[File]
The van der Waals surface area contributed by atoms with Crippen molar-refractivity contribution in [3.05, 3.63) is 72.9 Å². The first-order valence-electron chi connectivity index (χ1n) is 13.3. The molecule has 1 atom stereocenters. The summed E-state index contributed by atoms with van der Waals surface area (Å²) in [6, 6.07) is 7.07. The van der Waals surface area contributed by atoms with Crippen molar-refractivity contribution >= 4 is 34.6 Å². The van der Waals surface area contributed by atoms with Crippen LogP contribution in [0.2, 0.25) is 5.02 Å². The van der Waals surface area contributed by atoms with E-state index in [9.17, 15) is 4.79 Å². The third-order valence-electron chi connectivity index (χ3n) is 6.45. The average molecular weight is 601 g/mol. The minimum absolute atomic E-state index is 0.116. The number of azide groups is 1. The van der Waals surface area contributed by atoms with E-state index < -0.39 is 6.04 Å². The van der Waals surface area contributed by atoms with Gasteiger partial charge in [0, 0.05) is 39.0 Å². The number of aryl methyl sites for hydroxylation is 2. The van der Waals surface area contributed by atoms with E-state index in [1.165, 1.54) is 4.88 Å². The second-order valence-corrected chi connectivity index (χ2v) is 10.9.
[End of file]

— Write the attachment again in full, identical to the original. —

The van der Waals surface area contributed by atoms with Crippen molar-refractivity contribution in [3.05, 3.63) is 72.9 Å². The first-order valence-electron chi connectivity index (χ1n) is 13.3. The molecule has 1 atom stereocenters. The summed E-state index contributed by atoms with van der Waals surface area (Å²) in [6, 6.07) is 7.07. The van der Waals surface area contributed by atoms with Crippen molar-refractivity contribution >= 4 is 34.6 Å². The van der Waals surface area contributed by atoms with Crippen LogP contribution in [0.2, 0.25) is 5.02 Å². The van der Waals surface area contributed by atoms with E-state index in [9.17, 15) is 4.79 Å². The third-order valence-electron chi connectivity index (χ3n) is 6.45. The average molecular weight is 601 g/mol. The minimum absolute atomic E-state index is 0.116. The number of azide groups is 1. The van der Waals surface area contributed by atoms with E-state index < -0.39 is 6.04 Å². The van der Waals surface area contributed by atoms with Gasteiger partial charge in [0, 0.05) is 39.0 Å². The number of aryl methyl sites for hydroxylation is 2. The van der Waals surface area contributed by atoms with E-state index in [1.165, 1.54) is 4.88 Å². The second-order valence-corrected chi connectivity index (χ2v) is 10.9.